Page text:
UFC 153 Results: What We Learned from Luiz Cane vs. Chris Camozzi

Steven Rondina@srondinaFeatured ColumnistOctober 13, 2012

The judges felt like Luiz Cane's subpar effort against Chris Camozzi was enough to give him a possibly career-ending loss. Photo by Josh Hedges/Zuffa LLC/Zuffa LLC via Getty Images.
The judges felt like Luiz Cane's subpar effort against Chris Camozzi was enough to give him a possibly career-ending loss. Photo by Josh Hedges/Zuffa LLC/Zuffa LLC via Getty Images.

After a gutsy, bloody brawl between Cristiano Marcello and Reza Madadi ended with a controversial split decision, Luiz Cane and Chris Camozzi entered the cage and found themselves in a similarly awkward bout.

The battle between an up-and-coming 25-year-old and a five-year UFC veteran dropping from light heavyweight to middleweight started strong with a first round filled with hard punches and technical Brazilian jiu-jitsu. From there, though, things got weird, as Cane constantly backed away from the younger fighter before landing numerous hard straights in the third round.

Things wrapped up with the second controversial decision of the night, as Camozzi had his hand raised after seemingly losing the first and third rounds. So what did we learn from this odd fight?


Luiz Cane Was Scared of Chris Camozzi

Three of Cane's four wins in the UFC came by punching dudes unconscious. Not just any dudes, either, but light heavyweights. Even though Luiz Cane dropped down to middleweight to face Chris Camozzi, whose hands are not as heavy and whose grappling game is not on par with his own, Luiz Cane seemed scared.

Was it nerves from fighting in his hometown? Was he scared a knockout loss would get him jettisoned from the UFC? Was he wary of his conditioning in his first bout at 185 lbs? Who knows?

Either way, Luiz Cane backpedaled for a huge majority of the fight. The judges decided that was enough to give him a loss.


The Judges Are Going to be Silly Tonight

All that said, Luiz Cane did more than enough, in the opinion of this writer, to win the fight.

In the first round, Camozzi landed better, cleaner hits, but Luiz Cane dominated him on the ground long enough that the first round should have gone to Cane. Camozzi had Cane fighting scared throughout the second and got the better end of the exchanges, earning a 10-9 second round for the American. The third round was a back-and-forth endeavor where Cane landed several hard shots. This would break down to a plain-and-simple 29-28 scoring in favor of Cane.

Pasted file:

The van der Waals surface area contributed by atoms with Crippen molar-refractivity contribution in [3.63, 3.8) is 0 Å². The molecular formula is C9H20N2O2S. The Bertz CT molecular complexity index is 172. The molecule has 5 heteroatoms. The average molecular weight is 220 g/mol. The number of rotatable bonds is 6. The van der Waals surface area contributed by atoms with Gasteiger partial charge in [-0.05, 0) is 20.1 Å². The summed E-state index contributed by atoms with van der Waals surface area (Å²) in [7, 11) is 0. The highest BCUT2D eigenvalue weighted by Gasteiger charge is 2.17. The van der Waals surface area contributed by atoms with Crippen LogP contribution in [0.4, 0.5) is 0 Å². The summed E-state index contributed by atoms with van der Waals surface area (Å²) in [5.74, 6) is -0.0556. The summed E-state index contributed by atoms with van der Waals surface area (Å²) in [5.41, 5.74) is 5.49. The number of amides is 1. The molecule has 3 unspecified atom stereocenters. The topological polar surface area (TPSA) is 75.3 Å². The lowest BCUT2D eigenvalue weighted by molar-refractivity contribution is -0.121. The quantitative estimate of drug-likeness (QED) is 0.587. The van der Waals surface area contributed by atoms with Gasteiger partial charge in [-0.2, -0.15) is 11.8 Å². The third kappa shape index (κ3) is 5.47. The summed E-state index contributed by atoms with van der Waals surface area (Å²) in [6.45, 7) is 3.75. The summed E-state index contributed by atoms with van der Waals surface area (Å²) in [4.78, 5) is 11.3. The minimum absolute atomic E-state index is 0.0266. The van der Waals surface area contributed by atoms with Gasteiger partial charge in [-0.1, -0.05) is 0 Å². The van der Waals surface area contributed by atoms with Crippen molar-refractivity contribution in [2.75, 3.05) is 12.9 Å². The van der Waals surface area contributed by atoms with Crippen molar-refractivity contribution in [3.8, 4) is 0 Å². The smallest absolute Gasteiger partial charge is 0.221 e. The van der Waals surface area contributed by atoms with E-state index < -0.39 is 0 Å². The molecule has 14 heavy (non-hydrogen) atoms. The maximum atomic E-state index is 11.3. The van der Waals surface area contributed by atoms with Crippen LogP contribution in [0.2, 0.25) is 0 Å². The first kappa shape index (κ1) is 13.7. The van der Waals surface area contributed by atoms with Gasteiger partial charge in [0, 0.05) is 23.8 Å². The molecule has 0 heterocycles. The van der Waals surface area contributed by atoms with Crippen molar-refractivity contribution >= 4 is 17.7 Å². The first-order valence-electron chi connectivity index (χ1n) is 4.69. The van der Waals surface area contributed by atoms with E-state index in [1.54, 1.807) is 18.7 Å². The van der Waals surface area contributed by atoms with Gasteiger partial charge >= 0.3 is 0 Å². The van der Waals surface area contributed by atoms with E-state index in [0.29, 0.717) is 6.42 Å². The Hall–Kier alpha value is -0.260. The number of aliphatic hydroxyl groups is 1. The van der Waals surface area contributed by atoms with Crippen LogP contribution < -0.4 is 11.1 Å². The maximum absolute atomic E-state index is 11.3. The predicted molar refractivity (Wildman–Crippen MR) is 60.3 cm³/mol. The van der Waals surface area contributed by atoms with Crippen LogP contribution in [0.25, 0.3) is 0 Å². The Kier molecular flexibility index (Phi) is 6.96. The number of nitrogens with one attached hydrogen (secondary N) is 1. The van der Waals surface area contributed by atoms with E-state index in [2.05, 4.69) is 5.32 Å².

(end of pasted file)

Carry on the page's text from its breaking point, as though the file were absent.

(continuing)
Honestly, after the first match between Marcello and Madadi broke controversially in favor of the Brazilian, I thought the judges might be showing a bit of favoritism to the “home team.” Evidently, they just don't know what they're doing.

Camozzi Should Not Get a Step Up in Competition

Even though Camozzi now has a three-fight winning streak in the UFC, he simply did not show anything in this fight that screamed he should be on the title track. This is a great time to be a prospect in the middleweight division because there are so many name-brand veterans sitting on their couches right now that a young fighter can challenge to build his name.

While an electrifying win over Cane would have warranted a fight against somebody like Wanderlei Silva or the loser of Cung Le vs. Rich Franklin, Camozzi simply did not do enough to show that he is deserving of a main card fight. He is still a young'un at just 25 years old, but this was his first shot against a legitimate opponent and he floundered mightily.

Camozzi is still a great prospect for the UFC's middleweight division, and could certainly become a legitimate competitor in a few years. Right now, though? Not so much.


Luiz Cane May Be Getting Cut

Sure, this was a controversial loss for Luiz Cane. That, though, does not take away from the fact that he is 2-4 in the last three years. It is an unfortunate fact, and with Strikeforce possibly getting shut down in the next few months (their January show may be their last hurrah), there is little reason for the UFC to keep him.

Zuffa has cut superior middleweights for much less than going 1-4 in their last five fights. Just ask Gerald Harris.

The UFC needs to brace itself for the coming addition of Luke Rockhold, Roger Gracie, Ronaldo Souza, Robbie Lawler, Tim Kennedy and Lorenz Larkin. There are only has so many fights to go around, and an unexciting middleweight is as expendable as anyone right now.